Most of these configuration tree nodes are covered in the following sections.
The cn=plugins node is covered in Chapter 4, Plug-in Implemented Server Functionality Reference. The description of each attribute contains details such as the DN of its directory entry, its default value, the valid range of values, and an example of its use.

Note

Some of the entries and attributes described in this chapter may change in future releases of the product.

3.1.1. cn=config

General configuration entries are stored in the cn=config entry. The cn=config entry is an instance of the nsslapdConfig object class, which in turn inherits from extensibleObject object class.

3.1.1.1. nsslapd-accesslog (Access Log)

This attribute specifies the path and filename of the log used to record each LDAP access. The following information is recorded by default in the log file:
  • IP address (IPv4 or IPv6) of the client machine that accessed the database.
  • Operations performed (for example, search, add, and modify).
  • Result of the access (for example, the number of entries returned or an error code).
For more information on turning access logging off, see the "Monitoring Server and Database Activity" chapter in the Red Hat Directory Server Administration Guide.
For access logging to be enabled, this attribute must have a valid path and parameter, and the nsslapd-accesslog-logging-enabled configuration attribute must be switched to on. The table lists the four possible combinations of values for these two configuration attributes and their outcome in terms of disabling or enabling of access logging.

Table 3.1. dse.ldif File Attributes

Attribute Value Logging enabled or disabled
nsslapd-accesslog-logging-enabled
nsslapd-accesslog
on
empty string
Disabled
nsslapd-accesslog-logging-enabled
nsslapd-accesslog
on
filename
Enabled
nsslapd-accesslog-logging-enabled
nsslapd-accesslog
off
empty string
Disabled
nsslapd-accesslog-logging-enabled
nsslapd-accesslog
off
filename
Disabled
Parameter Description
Entry DN cn=config
Valid Values Any valid filename.
Default Value /var/log/dirsrv/slapd-instance/access
Syntax DirectoryString
Example nsslapd-accesslog: /var/log/dirsrv/slapd-instance/access

3.1.1.2. nsslapd-accesslog-level (Access Log Level)

This attribute controls what is logged to the access log.
Parameter Description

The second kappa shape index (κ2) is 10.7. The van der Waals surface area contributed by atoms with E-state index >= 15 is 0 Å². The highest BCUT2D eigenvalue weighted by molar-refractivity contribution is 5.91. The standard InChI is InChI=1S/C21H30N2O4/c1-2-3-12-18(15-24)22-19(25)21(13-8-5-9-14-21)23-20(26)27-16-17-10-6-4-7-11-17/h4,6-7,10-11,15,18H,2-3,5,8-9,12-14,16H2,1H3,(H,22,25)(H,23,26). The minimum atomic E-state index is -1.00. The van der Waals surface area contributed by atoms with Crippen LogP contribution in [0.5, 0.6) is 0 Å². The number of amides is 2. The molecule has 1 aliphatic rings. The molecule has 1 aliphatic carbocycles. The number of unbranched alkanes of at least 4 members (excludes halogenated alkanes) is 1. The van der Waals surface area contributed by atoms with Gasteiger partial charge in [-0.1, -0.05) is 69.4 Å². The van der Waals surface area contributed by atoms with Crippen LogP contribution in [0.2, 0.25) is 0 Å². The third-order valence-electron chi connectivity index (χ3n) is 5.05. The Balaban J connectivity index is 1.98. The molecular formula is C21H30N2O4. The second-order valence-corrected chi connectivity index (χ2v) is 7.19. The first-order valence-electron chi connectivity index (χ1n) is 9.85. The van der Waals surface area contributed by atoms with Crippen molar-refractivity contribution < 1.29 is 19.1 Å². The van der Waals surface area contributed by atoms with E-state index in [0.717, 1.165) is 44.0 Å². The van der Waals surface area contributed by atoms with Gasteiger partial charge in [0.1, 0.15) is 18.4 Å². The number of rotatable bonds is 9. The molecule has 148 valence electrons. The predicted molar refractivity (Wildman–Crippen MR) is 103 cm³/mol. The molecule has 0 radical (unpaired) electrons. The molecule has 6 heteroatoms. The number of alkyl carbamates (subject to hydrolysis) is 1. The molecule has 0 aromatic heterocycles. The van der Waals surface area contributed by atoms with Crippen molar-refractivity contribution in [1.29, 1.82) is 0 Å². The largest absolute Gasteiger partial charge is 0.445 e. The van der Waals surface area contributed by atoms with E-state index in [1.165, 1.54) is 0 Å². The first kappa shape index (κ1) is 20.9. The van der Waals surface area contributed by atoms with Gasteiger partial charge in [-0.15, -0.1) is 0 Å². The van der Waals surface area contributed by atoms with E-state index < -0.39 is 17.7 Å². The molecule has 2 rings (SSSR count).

Entry DN cn=config
Valid Values
  • 0 - No access logging
  • 4 - Logging for internal access operations
  • 256 - Logging for connections, operations, and results
  • 512 - Logging for access to an entry and referrals
  • 131072 - Provides microsecond operation timing
  • These values can be added together to provide the exact type of logging required; for example, 516 (4 + 512) to obtain internal access operation, entry access, and referral logging.
Default Value 256
Syntax Integer
Example nsslapd-accesslog-level: 256

3.1.1.3. nsslapd-accesslog-list (List of Access Log Files)

This read-only attribute, which cannot be set, provides a list of access log files used in access log rotation.
Parameter Description
Entry DN cn=config
Valid Values
Default Value None
Syntax DirectoryString
Example nsslapd-accesslog-list: accesslog2,accesslog3

3.1.1.4. nsslapd-accesslog-logbuffering (Log Buffering)

When set to off, the server writes all access log entries directly to disk. Buffering allows the server to use access logging even when under a heavy load without impacting performance. However, when debugging, it is sometimes useful to disable buffering in order to see the operations and their results right away instead of having to wait for the log entries to be flushed to the file. Disabling log buffering can severely impact performance in heavily loaded servers.
Parameter Description
Entry DN cn=config
Valid Values on | off
Default Value on
Syntax DirectoryString
Example nsslapd-accesslog-logbuffering: off

3.1.1.5. nsslapd-accesslog-logexpirationtime (Access Log Expiration Time)

This attribute specifies the maximum age that a log file is allowed to reach before it is deleted. This attribute supplies only the number of units. The units are provided by the nsslapd-accesslog-logexpirationtimeunit attribute.
Parameter Description
Entry DN cn=config
Valid Range
-1 to the maximum 32 bit integer value (2147483647)
A value of -1 or 0 means that the log never expires.
Default Value -1
Syntax Integer
Example nsslapd-accesslog-logexpirationtime: 2

3.1.1.6. nsslapd-accesslog-logexpirationtimeunit (Access Log Expiration Time Unit)